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    • Bill says:

      Our very rare visit to a restaurant would have been to a place like McDonalds. At by very rare I mean maybe once a year.

      Times have definitely changed. Back then eating out would be an indication of privilege. Now I suspect that someone who cooks and eats their meals at home would be viewed by some as being in a position of privilege.

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      • Seeking Joyful Simplicity says:

        I agree very much with your comment here Bill. I have the “privilege” of working part-time and my job is helping people make positive changes for their health. The people I work with are all health care workers – and the biggest challenge for most of them is time and energy. If you are working long hours away from home, there isn’t much time or energy left over at the end of the day for food preparation. The more we work to make money, the more money we need to buy what we can’t produce ourselves because we are away at our “jobs”….

        And then the parents with kids involved in scheduled extra-curricular activities are running all over the place, and there is never any time for family meals. We stay home, and make our home life priority. Sometimes I feel pressured, that I am keeping my kids from participating like their friends, but then their friends are envious of our sit-down family meals at the table…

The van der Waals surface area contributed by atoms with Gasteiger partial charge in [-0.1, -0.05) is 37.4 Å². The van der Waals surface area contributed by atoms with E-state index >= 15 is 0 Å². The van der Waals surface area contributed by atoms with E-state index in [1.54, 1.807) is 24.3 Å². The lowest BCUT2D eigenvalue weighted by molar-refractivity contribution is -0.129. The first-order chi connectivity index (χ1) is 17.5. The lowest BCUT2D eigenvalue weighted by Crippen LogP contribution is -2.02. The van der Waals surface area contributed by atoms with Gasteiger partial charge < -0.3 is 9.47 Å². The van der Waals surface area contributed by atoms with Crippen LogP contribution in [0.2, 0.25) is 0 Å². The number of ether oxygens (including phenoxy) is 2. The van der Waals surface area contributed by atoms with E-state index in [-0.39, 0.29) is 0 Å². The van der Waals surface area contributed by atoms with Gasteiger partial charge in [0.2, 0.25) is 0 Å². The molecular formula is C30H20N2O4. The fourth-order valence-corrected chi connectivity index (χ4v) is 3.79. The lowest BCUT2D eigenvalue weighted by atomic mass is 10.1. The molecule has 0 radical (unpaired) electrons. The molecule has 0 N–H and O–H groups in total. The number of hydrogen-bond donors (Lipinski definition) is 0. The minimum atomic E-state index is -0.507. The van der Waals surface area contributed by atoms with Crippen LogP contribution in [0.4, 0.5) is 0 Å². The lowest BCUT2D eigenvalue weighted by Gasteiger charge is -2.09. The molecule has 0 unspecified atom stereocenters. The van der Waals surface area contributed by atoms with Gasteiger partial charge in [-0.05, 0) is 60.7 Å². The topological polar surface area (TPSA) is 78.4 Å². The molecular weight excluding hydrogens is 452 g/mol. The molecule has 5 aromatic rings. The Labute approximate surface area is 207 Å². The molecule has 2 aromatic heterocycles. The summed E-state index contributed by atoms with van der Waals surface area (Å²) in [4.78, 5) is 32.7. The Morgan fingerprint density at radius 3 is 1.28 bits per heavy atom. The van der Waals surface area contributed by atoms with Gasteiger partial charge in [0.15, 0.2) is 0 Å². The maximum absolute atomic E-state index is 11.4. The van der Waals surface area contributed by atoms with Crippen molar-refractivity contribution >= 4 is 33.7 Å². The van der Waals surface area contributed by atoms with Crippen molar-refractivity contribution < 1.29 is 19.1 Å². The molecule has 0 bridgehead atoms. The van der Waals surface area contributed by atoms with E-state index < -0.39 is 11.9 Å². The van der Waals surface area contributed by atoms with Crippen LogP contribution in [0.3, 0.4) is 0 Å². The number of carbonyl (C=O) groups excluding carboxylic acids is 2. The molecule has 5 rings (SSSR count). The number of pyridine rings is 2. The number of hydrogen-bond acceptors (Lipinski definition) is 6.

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      • Bill says:

        First of all, thanks for doing work that is good. We sure need more of that.

        I’m sure a lot of the meals in cars that are so prevalent in our society are parents and kids racing around to extra-curricular stuff. That culture can be really crazy.

        I spent over 25 years of my life deep in the workaholic lifestyle. I usually left home before my kids were up and I didn’t get home till they were ready for bed. I ate no breakfast, lunch at a restaurant (or my desk) and supper late, by myself. Nearly every day for many many years. I wish I could go back and do it differently.

        Now I appreciate how important it is to sit down and eat a real meal, preferably with the family.

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    • Bob Braxton says:

      deepest empathy. I would have burst into tears.

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  3. nebraskadave says: